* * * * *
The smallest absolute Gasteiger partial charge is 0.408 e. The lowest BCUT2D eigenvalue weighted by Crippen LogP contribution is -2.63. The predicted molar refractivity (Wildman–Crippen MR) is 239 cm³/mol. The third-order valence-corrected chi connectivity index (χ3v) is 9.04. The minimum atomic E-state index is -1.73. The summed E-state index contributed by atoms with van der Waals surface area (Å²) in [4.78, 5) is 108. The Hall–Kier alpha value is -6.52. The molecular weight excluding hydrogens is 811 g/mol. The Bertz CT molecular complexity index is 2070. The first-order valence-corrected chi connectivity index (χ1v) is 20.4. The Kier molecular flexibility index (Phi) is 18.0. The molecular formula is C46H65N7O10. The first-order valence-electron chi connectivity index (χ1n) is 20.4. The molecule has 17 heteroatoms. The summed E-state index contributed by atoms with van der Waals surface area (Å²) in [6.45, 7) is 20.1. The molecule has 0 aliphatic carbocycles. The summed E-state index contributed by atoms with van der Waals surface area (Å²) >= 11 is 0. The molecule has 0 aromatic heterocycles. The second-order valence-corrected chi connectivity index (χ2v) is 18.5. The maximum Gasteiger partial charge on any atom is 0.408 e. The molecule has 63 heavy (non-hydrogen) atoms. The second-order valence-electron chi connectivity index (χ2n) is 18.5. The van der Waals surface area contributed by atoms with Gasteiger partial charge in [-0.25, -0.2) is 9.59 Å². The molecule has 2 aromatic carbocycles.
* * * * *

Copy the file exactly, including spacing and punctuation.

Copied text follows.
The smallest absolute Gasteiger partial charge is 0.408 e. The lowest BCUT2D eigenvalue weighted by Crippen LogP contribution is -2.63. The predicted molar refractivity (Wildman–Crippen MR) is 239 cm³/mol. The third-order valence-corrected chi connectivity index (χ3v) is 9.04. The minimum atomic E-state index is -1.73. The summed E-state index contributed by atoms with van der Waals surface area (Å²) in [4.78, 5) is 108. The Hall–Kier alpha value is -6.52. The molecular weight excluding hydrogens is 811 g/mol. The Bertz CT molecular complexity index is 2070. The first-order valence-corrected chi connectivity index (χ1v) is 20.4. The Kier molecular flexibility index (Phi) is 18.0. The molecular formula is C46H65N7O10. The first-order valence-electron chi connectivity index (χ1n) is 20.4. The molecule has 17 heteroatoms. The summed E-state index contributed by atoms with van der Waals surface area (Å²) in [6.45, 7) is 20.1. The molecule has 0 aliphatic carbocycles. The summed E-state index contributed by atoms with van der Waals surface area (Å²) >= 11 is 0. The molecule has 0 aromatic heterocycles. The second-order valence-corrected chi connectivity index (χ2v) is 18.5. The maximum Gasteiger partial charge on any atom is 0.408 e. The molecule has 63 heavy (non-hydrogen) atoms. The second-order valence-electron chi connectivity index (χ2n) is 18.5. The van der Waals surface area contributed by atoms with Gasteiger partial charge in [-0.25, -0.2) is 9.59 Å². The molecule has 2 aromatic carbocycles.